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In brief

From 26 May 2022, Regulation (EU) 2017/746 on in vitro diagnostic medical devices (IVDR) has applied.

Key takeaways

  • The main changes introduced by the IVDR include (i) a new classification of devices, which are divided into Classes A, B, C and D according to their intended use and risks to the individual and public health, (ii) new conformity assessment procedures that differ according to the risk class and the specific characteristics of the device, (iii) reinforced requirements relating to clinical evidence aimed at demonstrating compliance with the safety and performance requirements of the device, depending on its characteristics and intended use, (iv) the introduction of post-marketing follow-up obligations for manufacturers aimed at updating the performance evaluation throughout the life cycle of the device, (v) the provision of new obligations for manufacturers, authorized representatives, importers and distributors, including the establishment of risk management and quality management systems and (vi) the obligation for manufacturers to appoint a person responsible for regulatory compliance with the task of ensuring that the conformity of the devices is appropriately checked, that the technical documentation and the EU declaration of conformity are drawn up and kept up-to-date and that post-market surveillance and reporting obligations are complied with.
  • In addition, the IVDR also introduces for in vitro diagnostic devices a unique identification system (UDI), aimed at improving the identification and traceability of devices, consisting of a device identifier (UDI-DI) specific to a manufacturer and a device and production identifier (UDI-PI) that identifies the unit of device production.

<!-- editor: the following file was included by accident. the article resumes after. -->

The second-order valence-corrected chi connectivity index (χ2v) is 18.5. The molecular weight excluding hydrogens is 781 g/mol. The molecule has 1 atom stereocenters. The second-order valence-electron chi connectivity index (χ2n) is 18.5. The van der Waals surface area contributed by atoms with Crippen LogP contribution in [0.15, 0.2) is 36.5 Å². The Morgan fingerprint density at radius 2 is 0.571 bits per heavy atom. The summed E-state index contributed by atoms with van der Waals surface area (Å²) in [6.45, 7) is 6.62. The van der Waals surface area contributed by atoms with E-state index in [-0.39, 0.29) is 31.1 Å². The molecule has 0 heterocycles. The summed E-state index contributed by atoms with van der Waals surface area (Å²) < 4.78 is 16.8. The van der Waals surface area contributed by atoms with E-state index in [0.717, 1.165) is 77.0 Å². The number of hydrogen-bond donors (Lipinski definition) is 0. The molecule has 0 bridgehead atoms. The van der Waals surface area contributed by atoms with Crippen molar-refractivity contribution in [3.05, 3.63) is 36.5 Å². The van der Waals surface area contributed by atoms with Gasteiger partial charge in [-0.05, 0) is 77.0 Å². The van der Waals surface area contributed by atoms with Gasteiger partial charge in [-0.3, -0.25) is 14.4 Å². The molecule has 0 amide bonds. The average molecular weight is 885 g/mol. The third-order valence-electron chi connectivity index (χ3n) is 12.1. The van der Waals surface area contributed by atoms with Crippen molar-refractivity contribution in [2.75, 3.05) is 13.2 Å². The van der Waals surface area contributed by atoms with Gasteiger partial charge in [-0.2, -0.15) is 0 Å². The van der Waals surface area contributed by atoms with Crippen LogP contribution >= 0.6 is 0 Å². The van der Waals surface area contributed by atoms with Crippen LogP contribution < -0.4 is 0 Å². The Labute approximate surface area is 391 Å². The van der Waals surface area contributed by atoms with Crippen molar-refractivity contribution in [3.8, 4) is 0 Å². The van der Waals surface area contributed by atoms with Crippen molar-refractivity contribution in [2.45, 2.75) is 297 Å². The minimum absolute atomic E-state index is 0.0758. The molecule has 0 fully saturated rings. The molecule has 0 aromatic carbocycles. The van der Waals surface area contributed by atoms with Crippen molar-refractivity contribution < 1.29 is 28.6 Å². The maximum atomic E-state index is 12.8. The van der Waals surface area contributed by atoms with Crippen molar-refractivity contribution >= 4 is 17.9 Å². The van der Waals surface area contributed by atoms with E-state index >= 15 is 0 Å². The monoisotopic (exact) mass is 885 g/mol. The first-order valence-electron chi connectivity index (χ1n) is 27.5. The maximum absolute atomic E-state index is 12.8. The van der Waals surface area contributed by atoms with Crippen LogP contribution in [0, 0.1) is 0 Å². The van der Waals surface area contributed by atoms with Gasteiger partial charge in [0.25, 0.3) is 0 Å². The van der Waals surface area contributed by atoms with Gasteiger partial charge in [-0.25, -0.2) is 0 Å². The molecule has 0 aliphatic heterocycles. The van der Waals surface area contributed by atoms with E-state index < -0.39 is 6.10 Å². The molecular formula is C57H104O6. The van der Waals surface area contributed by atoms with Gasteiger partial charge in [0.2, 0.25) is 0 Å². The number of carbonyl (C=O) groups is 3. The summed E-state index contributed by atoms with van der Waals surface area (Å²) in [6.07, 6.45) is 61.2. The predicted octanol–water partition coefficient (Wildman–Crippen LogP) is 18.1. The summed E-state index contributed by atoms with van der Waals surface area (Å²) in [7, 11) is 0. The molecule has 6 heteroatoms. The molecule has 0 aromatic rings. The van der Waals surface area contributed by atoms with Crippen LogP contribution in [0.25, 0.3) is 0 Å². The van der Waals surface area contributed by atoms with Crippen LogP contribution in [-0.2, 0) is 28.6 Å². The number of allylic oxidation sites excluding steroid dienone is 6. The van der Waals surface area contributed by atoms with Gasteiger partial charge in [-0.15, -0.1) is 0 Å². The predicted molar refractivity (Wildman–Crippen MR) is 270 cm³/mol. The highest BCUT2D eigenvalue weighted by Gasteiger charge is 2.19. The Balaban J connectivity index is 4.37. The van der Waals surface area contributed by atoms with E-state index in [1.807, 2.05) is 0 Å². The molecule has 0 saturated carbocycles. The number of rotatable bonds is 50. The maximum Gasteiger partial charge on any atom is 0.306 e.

• Lastly, in vitro diagnostic devices must be registered in the European medical device database “Eudamed,” intended to monitor their product life cycle and to improve the transparency and coordination of information.

Roberto Cursano has been a lawyer in Baker McKenzie since September 2007. He focuses on healthcare law and compliance, and assists in tender procedures, the negotiation of public contracts and litigation before administrative courts. Mr. Cursano is a former administrative officer in the Italian Ministry of Health and helps clients work closely with the Italian Public Administration. He is admitted to the bar before the Italian Supreme Court and the Council of State. As well as training and tutoring in the master’s degree program on clinical trials of pharmaceutical products at the University of Rome Sapienza, Mr. Cursano regularly publishes articles and scientific contributions. He also frequently hosts and participates in seminars and presentations on pharmaceutical and administrative law matters.


Riccardo Ovidi is an Associate in Baker McKenzie Rome office.

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